While the confusion from the pandemic has held the program back a little bit, and another struggle being the difference in bell schedule between upper and lower school, it's been hard to find opportunities for the program to get its practice. But in the near future TLI students have several opportunities. Some TLI students will go and assist at local elementary schools. Two scholars will help right here at East. While assisting, students will only gain more experience. Another opportunity is some TLI students will assist on the Washington DC trip for the 8th grade class of 2027. The trip is a chance for these students to learn skills such as managing, organizational and any improvisational skills.
Consider joining the TLI program here at East High. For those on the track to college the course is designed to give you the most support. Teachers need a bachelors to teach and a masters to continue. This course can put you on the right trajectory.
By Olivia Marcano
A School Resource Officer is a sworn law enforcement officer who works in a school setting with the power to arrest, investigate and document people and events in an effort to create a safer school environment for students and administrators. Beginning in the 1950’s, the SRO programs purpose was to revitalize the police departments image in the eyes of the youth and has shifted from a mentorship/education program to crime prevention and law enforcement one. The idea was to prevent drug/gun violence from impacting schools and was driven by the notion that our urban youth is more incorrigible, criminal, and more violent.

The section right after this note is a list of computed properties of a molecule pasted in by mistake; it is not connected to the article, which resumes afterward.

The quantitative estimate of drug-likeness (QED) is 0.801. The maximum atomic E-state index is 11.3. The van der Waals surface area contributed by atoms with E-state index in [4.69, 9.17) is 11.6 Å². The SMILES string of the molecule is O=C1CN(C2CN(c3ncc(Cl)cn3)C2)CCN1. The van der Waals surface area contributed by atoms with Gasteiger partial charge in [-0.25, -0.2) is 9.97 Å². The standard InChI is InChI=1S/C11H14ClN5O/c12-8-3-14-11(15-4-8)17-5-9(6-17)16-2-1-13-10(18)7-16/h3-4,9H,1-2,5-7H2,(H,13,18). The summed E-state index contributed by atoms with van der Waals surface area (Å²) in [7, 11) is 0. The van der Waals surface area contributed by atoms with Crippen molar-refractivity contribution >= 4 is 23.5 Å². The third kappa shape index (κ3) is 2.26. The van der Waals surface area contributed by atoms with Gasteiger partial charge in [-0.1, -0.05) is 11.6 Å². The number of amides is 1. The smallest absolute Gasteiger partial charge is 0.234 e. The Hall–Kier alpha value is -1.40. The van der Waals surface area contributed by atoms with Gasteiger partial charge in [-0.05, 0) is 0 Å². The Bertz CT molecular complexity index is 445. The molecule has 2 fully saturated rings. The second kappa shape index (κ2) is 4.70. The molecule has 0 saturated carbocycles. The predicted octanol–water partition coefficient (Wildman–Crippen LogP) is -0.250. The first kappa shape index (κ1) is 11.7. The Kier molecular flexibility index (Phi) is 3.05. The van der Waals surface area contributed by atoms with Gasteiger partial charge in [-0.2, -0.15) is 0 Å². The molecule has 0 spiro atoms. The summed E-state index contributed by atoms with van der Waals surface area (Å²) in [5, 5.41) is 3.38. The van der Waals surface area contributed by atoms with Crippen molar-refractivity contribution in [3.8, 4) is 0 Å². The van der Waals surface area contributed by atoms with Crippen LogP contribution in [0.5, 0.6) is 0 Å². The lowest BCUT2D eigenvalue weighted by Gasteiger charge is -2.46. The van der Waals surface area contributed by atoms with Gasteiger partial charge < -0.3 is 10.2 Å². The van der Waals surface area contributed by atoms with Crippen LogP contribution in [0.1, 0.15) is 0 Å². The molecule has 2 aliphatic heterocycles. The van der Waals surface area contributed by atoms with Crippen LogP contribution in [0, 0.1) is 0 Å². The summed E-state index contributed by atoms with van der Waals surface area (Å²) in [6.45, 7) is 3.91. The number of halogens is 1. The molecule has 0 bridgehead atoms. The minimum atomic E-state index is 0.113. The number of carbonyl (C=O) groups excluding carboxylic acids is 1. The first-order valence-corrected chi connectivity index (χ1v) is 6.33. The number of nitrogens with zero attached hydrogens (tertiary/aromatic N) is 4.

While I've heard students claim to feel safer and more secure with a policed campus, a study by Texas State University and the FBI found that none of the school shootings were ended by armed officers returning fire. Rather, these shootings typically ended when the shooter was restrained by unarmed staff or when the shooter simply decided to stop. Since school shootings are a driving force behind SRO presence in schools, then this data certainly calls into question the effectiveness of this approach. And according to the ACLU of Washington, “The youth crime is on the decline — and has been, since the mid-nineties — and graduation rates are up, the myth that our children are criminal and violent persists.” The data shows that the increase in arrests is directly correlated to the presence of SROs in schools. Additionally, “The arrest rates for schools with SROs were 3.5 times the rate of those without SRO’s, and in some states the arrest rates are as much as eight times the rate of schools without.” Moreover, these arrests are a major contributor to the school-to-prison pipeline, which is a systemic process that pushes juveniles out of school and into the juvenile justice system. Once in this system, it is more likely that youth will be pushed out of school permanently, fail to graduate, be re-arrested, and end up in juvenile or adult prisons. The traumatic impact these interactions have on youth can lead to depression, anxiety, PTSD, and other mental and physical health issues.
I feel SROs have the potential to keep students and staff safe, but they are also steered by a false belief that our urban youth needs to be patrolled constantly to contain violence and crime. SROs focal point seems to be maintaining order between students which is an SSOs role, as opposed to defending from outer threats. This is concerning.